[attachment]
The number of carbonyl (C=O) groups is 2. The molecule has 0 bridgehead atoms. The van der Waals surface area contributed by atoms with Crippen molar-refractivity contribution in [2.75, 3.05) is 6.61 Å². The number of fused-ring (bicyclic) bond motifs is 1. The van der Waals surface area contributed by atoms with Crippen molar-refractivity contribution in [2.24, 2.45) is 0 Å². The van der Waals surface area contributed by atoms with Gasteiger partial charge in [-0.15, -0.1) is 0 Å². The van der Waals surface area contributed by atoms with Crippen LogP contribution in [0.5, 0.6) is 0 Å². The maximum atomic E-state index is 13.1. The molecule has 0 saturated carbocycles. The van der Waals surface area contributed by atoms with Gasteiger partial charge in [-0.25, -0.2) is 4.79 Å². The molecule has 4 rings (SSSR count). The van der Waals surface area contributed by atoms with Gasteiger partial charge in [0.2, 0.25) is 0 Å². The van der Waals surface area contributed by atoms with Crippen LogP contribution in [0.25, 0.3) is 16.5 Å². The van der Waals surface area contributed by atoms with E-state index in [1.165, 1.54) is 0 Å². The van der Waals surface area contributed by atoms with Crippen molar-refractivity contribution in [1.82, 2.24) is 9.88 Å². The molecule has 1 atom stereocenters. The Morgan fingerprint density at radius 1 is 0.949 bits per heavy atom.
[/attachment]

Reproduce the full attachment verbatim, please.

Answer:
The number of carbonyl (C=O) groups is 2. The molecule has 0 bridgehead atoms. The van der Waals surface area contributed by atoms with Crippen molar-refractivity contribution in [2.75, 3.05) is 6.61 Å². The number of fused-ring (bicyclic) bond motifs is 1. The van der Waals surface area contributed by atoms with Crippen molar-refractivity contribution in [2.24, 2.45) is 0 Å². The van der Waals surface area contributed by atoms with Gasteiger partial charge in [-0.15, -0.1) is 0 Å². The van der Waals surface area contributed by atoms with Crippen LogP contribution in [0.5, 0.6) is 0 Å². The maximum atomic E-state index is 13.1. The molecule has 0 saturated carbocycles. The van der Waals surface area contributed by atoms with Gasteiger partial charge in [-0.25, -0.2) is 4.79 Å². The molecule has 4 rings (SSSR count). The van der Waals surface area contributed by atoms with Gasteiger partial charge in [0.2, 0.25) is 0 Å². The van der Waals surface area contributed by atoms with Crippen LogP contribution in [0.25, 0.3) is 16.5 Å². The van der Waals surface area contributed by atoms with E-state index in [1.165, 1.54) is 0 Å². The van der Waals surface area contributed by atoms with Crippen molar-refractivity contribution in [1.82, 2.24) is 9.88 Å². The molecule has 1 atom stereocenters. The Morgan fingerprint density at radius 1 is 0.949 bits per heavy atom.